SXSWORLD February 2013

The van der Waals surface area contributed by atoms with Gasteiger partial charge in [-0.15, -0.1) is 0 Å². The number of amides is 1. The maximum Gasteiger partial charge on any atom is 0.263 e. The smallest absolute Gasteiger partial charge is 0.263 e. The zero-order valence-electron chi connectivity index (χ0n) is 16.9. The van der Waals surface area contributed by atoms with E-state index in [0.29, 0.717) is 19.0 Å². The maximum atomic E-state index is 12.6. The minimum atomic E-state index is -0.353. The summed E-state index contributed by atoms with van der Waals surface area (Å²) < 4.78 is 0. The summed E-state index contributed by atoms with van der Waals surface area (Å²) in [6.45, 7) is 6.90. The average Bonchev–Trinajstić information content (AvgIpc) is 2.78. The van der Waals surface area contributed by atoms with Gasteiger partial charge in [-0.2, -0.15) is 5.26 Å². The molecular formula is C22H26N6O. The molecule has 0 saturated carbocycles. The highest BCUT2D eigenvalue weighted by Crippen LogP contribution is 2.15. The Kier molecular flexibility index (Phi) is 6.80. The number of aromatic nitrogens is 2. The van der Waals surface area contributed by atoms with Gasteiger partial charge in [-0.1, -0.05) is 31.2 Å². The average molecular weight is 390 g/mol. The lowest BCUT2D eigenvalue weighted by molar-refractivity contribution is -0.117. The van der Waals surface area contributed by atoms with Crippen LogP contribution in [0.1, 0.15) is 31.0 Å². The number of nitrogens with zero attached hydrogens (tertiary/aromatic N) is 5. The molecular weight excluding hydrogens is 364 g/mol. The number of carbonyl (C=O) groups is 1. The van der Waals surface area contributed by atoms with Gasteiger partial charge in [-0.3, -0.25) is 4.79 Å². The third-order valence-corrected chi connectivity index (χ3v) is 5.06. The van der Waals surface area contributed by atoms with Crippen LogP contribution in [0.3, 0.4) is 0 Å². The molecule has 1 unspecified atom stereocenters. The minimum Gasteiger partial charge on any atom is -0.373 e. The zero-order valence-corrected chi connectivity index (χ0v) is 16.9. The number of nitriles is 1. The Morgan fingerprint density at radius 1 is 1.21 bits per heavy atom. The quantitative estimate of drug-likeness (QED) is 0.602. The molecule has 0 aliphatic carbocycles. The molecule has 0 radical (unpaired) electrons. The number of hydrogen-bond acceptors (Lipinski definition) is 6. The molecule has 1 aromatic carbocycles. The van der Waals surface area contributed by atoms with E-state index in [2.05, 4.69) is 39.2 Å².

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ANDREW STUART Dave Grohl in the studio J O R D A N N AY L O R playing on mid-tempo songs (think "Come As You Are") is underrated. That was clear on the next tape I popped in, which was Dave's original Foo Fighter's demo. This recording, cleaned up just a bit and edited down, would become the Foo Fighter's self-titled first album. Dave had originally wanted to release it anonymously, to escape the postNirvana attention. He'd come up with his name for the band because "foo fighter" was once a term for unidentified flying object. In the documentary film Foo Fighters: Back and Forth, which had its world premiere at SXSW in 2011, Dave calls it "the worst fucking band name ever." Eventually, Dave's little demo, recorded for a few hundred dollars at a studio in Shoreline, Washington, would be released, would sell millions of copies worldwide, and be nominated for a Grammy. At the time of our van ride in the mid-90s, Dave was still planning on keeping it small, and what he thought was controllable. "I think with this band, we'll keep it to 4,000 seaters," he told me that day. It didn't exactly work out that way. As the documentary Back and Forth documents, the Foo Fighters now play arenas in the U.S. (though they did play a surprise show at Stubbs BBQ during SXSW David Grohl at SXSW Film 2011 in 2011), and stadiums in the rest of the world, where their commercial impact is even greater. They have won the Grammy Award for best Hard Rock band four times, more than any other group. And Dave Grohl, one of rock's best drummers, oddly fronts a band where he sings and plays guitar. Only you can't keep Dave Grohl away from the drums for very long. In the past decade, Dave has drummed with Tom Petty, Killing Joke, Cage the Elephant, Tenacious D, Nine Inch Nails, the Prodigy and a one-off band called Probot with Lemmy from Motörhead. Most recently, Dave played in a band (no one knows what to call that grouping yet) with Paul McCartney and for the first time since Nirvana, Krist Novoselic. In 2009, Grohl formed Them Crooked Vultures with Josh Homme (of Queens of the Stone Age, another band in which Dave semi-officially plays) and John Paul Jones (Led Zeppelin bassist). Their album debuted at No. 12 on the Billboard charts, and also won the Grammy for Best Hard Rock Album. Them Crooked Vultures played the Austin City Limits Music Festival in 2009 (the Foo Fighters had headlined ACL in 2008). That rich history, and of course Nirvana and the Foo Fighters, are topics Dave will likely address in his SXSW keynote. Though exactly what Dave will talk about is unclear; he is a natural storyteller, but he has never done anything quite like a SXSW keynote speech before. Back in Dave's van in the '90s, all of that post-Nirvana history was yet to come. Instead it was the younger version of Dave — looking no different from the model you will see at SXSW, except for less facial hair — who eventually returned to the vehicle carrying a guitar case. It was weird to see Dave Grohl carrying a guitar case, and maybe, even after 18 years of the Foo Fighters, it would still be weird today. He started driving again, with the "no seatbelt" car warning going off for the first few minutes as we headed to next errand. "Find some good stuff to listen to?" he asked. With Dave Grohl, the answer is always yes. ■ Dave Grohl will deliver the keynote address at SXSW Music on Thursday, March 14 at 11am. Stay tuned to for details. SXSWORLD / FEBRUARY 2013 41

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